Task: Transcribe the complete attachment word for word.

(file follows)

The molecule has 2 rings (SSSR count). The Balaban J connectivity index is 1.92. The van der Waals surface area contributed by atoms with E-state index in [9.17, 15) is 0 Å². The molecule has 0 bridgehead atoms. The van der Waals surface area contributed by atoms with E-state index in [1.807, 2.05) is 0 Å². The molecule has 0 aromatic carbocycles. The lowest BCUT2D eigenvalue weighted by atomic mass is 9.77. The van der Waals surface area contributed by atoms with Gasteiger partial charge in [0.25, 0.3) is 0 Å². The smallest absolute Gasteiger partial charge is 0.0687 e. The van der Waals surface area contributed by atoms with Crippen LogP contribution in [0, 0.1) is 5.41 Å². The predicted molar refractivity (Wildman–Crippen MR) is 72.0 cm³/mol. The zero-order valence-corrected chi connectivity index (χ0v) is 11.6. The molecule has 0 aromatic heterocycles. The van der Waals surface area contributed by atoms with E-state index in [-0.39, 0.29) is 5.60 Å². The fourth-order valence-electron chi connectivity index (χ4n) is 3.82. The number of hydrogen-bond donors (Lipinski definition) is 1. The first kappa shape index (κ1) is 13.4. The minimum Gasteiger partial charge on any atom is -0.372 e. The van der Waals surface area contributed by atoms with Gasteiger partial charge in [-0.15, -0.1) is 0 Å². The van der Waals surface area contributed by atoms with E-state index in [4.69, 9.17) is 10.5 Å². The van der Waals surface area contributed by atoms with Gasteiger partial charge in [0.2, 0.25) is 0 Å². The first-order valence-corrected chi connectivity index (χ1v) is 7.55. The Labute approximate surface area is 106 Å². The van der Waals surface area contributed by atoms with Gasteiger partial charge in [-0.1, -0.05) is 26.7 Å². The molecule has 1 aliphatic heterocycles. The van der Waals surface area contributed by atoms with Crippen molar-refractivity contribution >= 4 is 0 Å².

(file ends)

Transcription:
The molecule has 2 rings (SSSR count). The Balaban J connectivity index is 1.92. The van der Waals surface area contributed by atoms with E-state index in [9.17, 15) is 0 Å². The molecule has 0 bridgehead atoms. The van der Waals surface area contributed by atoms with E-state index in [1.807, 2.05) is 0 Å². The molecule has 0 aromatic carbocycles. The lowest BCUT2D eigenvalue weighted by atomic mass is 9.77. The van der Waals surface area contributed by atoms with Gasteiger partial charge in [0.25, 0.3) is 0 Å². The smallest absolute Gasteiger partial charge is 0.0687 e. The van der Waals surface area contributed by atoms with Crippen LogP contribution in [0, 0.1) is 5.41 Å². The predicted molar refractivity (Wildman–Crippen MR) is 72.0 cm³/mol. The zero-order valence-corrected chi connectivity index (χ0v) is 11.6. The molecule has 0 aromatic heterocycles. The van der Waals surface area contributed by atoms with E-state index in [-0.39, 0.29) is 5.60 Å². The fourth-order valence-electron chi connectivity index (χ4n) is 3.82. The number of hydrogen-bond donors (Lipinski definition) is 1. The first kappa shape index (κ1) is 13.4. The minimum Gasteiger partial charge on any atom is -0.372 e. The van der Waals surface area contributed by atoms with Gasteiger partial charge in [-0.15, -0.1) is 0 Å². The van der Waals surface area contributed by atoms with E-state index in [4.69, 9.17) is 10.5 Å². The van der Waals surface area contributed by atoms with Gasteiger partial charge in [0.2, 0.25) is 0 Å². The first-order valence-corrected chi connectivity index (χ1v) is 7.55. The Labute approximate surface area is 106 Å². The van der Waals surface area contributed by atoms with Gasteiger partial charge in [-0.1, -0.05) is 26.7 Å². The molecule has 1 aliphatic heterocycles. The van der Waals surface area contributed by atoms with Crippen molar-refractivity contribution >= 4 is 0 Å².